I wasn’t as ambitious as they were. I wasn’t going to research the entire trail across the whole state, but 1 was going to concentrate on Wayne County, particularly where the song was written. I didn’t have much to go on. I had very few diary entries that they had accumulated and knew that supposedly the song was written in the southern part of Wayne County, near Locust Creek.
I found out that the LDS Church had thought back in the 1920s that someone should find where the song was written, and they sent somebody to research it. They gave up. Then some more people worked on it in the 1930s and the 1940s, and they gave up. Then about 1970, the Mormons were thinking about putting a display in a museum in this area pertaining to the writing of this song. They didn’t want to put it in some museum and later find out that it was written in a different county.
They designated Dr. Stanley Kimball, who you may be acquainted with, a professor of history at Southern Illinois University at Edwardsville. He was chosen to research where the song was written. He worked on it for a couple of years and gave up as to the exact location, but he said, “It was written in Wayne County. Go ahead and put the display in the Wayne County Museum.” It is in there now. I hope you get to see it sometime. That’s the story of the background for it.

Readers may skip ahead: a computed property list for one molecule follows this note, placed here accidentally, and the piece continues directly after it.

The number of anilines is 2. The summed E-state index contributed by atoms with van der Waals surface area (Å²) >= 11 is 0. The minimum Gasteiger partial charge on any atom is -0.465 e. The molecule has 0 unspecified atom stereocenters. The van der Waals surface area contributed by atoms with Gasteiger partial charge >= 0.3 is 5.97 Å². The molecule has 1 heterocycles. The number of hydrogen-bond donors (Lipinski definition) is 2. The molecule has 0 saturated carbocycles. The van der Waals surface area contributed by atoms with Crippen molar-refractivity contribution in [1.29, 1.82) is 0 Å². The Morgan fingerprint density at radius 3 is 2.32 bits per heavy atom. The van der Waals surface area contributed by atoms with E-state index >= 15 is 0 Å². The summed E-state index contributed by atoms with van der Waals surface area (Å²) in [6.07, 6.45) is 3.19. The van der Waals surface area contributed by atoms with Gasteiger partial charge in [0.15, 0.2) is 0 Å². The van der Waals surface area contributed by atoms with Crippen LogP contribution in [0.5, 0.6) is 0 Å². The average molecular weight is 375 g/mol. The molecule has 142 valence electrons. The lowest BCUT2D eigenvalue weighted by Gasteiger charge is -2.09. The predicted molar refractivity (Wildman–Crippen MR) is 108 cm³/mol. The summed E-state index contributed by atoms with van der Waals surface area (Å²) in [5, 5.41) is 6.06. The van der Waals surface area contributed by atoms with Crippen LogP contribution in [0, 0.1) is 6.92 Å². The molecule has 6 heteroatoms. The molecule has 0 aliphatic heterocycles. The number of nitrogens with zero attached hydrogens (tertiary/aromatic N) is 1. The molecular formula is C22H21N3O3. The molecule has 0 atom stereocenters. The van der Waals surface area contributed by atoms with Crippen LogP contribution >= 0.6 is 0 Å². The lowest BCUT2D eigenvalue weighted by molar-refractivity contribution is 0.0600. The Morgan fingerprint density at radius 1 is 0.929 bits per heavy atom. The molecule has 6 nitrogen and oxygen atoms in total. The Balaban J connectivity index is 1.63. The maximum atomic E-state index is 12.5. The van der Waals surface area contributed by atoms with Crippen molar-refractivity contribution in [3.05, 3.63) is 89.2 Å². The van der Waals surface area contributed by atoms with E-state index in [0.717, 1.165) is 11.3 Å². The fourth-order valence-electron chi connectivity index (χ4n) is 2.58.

I knew these things, and so I got to driving the area down in the southeast corner of the county where the song supposedly was written and walking some areas. But I didn’t get very far. The LDS Church at that time seemed like it was not as free on giving out diary entries and information to people such as me as they have been since—since they found out that we were genuinely interested and did not have an ulterior motive.
So I didn’t have very much to go on, but then I found an old map. I found out that this county was surveyed one year after the Mormon Pioneers came through, except for the southern tier of townships.
You as a historian probably know this: Iowa and Missouri had a border dispute at that time. Missouri clamed about ten miles of what is now Iowa. Wayne County had been Indian territory up until the fall of 1845. The Mormons came through in April of ’46, six months after the Indians left.